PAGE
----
Sonalika:
Early maturing single dwarf wheat with wide adaptation and attractive amber grains. It is suitable for late sowing and resistant to rusts.
 
Kalyansona:
A double dwarf wheat with wide adaptation recommended for cultivation all over India. This variety is very vulnerable to rust. It is, therefore, advisable to grow it only in rust free regions.
 
UP-(368):
High yielding variety developed by Pantnagar. It is resistant to rust and karnal bunt.
 
WL-(711):
It is single dwarf, high yielding and medium maturing variety. It is moderately susceptible to powdery mildew and karnal bunt.

UP-(319):
It is triple dwarf wheat with high level of rust resistance. To avoid losses to shattering, it should be harvested at appropriate time.

Late varieties of wheat - HD-2932, RAJ-3765, PBW-373, UP-2338, WH-306,1025

Land Preparation

After harvest of previous crop, the field should be ploughed with disc or mould board plough. Field is usually prepared by giving one deep plough with iron plough followed by two or three times local plough and planking. Carried out plough in evening time and kept furrow open whole night to absorb some moisture from dew. Planking should be done after each plough early in the morning.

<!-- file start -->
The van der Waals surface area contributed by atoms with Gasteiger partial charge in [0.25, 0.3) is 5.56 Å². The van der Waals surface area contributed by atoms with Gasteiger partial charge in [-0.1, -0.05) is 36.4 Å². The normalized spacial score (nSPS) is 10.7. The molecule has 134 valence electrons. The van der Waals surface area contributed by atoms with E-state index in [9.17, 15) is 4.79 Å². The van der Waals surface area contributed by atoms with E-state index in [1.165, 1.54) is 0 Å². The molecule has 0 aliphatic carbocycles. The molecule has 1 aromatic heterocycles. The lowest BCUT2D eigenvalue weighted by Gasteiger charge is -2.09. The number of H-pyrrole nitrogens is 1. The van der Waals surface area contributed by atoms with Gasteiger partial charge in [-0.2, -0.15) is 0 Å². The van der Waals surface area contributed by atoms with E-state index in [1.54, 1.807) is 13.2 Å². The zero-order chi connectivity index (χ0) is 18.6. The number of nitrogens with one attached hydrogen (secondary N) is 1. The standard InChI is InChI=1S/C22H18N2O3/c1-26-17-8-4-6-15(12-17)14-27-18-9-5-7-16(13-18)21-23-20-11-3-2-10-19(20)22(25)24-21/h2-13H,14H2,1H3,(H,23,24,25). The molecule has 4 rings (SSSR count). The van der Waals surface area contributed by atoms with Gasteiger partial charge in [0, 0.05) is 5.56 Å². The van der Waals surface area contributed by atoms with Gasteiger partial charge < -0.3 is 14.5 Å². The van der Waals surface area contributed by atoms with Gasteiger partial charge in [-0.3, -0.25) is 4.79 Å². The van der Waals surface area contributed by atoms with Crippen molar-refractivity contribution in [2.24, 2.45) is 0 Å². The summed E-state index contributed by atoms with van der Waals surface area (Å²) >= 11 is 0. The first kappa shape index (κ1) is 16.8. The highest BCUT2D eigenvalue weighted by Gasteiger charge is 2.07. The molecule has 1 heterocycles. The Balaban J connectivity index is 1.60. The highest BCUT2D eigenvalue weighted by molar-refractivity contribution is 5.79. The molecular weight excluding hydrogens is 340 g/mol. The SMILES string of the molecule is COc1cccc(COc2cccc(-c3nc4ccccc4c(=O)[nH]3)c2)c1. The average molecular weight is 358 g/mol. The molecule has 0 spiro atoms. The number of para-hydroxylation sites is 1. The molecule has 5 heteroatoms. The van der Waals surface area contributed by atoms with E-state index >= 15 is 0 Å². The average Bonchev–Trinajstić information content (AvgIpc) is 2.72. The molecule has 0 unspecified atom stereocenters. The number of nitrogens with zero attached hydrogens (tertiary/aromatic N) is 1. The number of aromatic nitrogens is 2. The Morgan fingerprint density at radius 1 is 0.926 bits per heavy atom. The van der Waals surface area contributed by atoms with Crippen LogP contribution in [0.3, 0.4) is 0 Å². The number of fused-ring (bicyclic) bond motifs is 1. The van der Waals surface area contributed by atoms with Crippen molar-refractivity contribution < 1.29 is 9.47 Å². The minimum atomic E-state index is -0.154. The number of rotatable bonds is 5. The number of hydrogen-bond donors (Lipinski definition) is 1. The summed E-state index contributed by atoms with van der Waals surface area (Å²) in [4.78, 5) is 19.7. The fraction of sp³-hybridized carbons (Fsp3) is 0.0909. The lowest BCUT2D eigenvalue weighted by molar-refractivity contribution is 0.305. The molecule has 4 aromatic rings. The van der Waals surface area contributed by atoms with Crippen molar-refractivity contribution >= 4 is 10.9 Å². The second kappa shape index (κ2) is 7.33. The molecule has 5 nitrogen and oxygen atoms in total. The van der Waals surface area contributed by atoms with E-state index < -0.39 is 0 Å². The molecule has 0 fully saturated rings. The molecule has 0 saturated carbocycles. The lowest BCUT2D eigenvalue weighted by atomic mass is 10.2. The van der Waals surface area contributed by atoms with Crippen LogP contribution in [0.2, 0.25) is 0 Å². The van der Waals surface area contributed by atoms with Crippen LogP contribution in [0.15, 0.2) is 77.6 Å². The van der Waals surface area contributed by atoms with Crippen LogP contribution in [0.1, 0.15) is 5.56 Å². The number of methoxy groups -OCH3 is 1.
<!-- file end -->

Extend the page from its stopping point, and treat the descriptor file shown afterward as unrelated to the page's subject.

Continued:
Sowing

TIME OF SOWING
Wheat must be sown at the optimum time. Delayed sowing causes a gradual decline in the yield of wheat. The time of sowing is 25 October – November.

SPACING
For normal sown crop a spacing of 20 - 22.5 cm between rows is recommended. When sowing is delayed a closer spacing of 15-18 cm should be adopted.

SOWING DEPTH
The sowing depth should be 4-5 cm.

METHOD OF SOWING
1. Seed drill
2. Broadcasting method
3. Zero tillage drill
4. Rotavator

Seed

SEED RATE

Use seed rate of 45 kg per acre. The seed should be cleaned and graded thoroughly before sowing.

SEED TREATMENT
For seed treatment use any one fungicide from the following:

Fungicide/Insecticide Name  Quantity (Dosage) Per Kg Seed
Raxil 2 gm
Thiram 2 gm
Vitavax 2 gm
Tebuconazole 2 gm

 

Fertilizer

Fertilizer Requirement (kg/acre)

UREA DAP or SSP MOP ZINC
110 55 155 20 -

 

Nutrient Requirement (kg/acre)

NITROGEN PHOSPHORUS POTASH
50 25 12

 

Weed Control

CHEMICAL WEED CONTROL: Preferred because of less labour requirement and no mechanical damage during manual weeding. As pre-emergence, apply Pendimethalin (Stomp 30 EC) @1 Ltr at 0-3 days before sowing in 200 litres of water/acre. Use 2, 4-D @250 ml in 150 ltr water for controlling broad leaf weeds.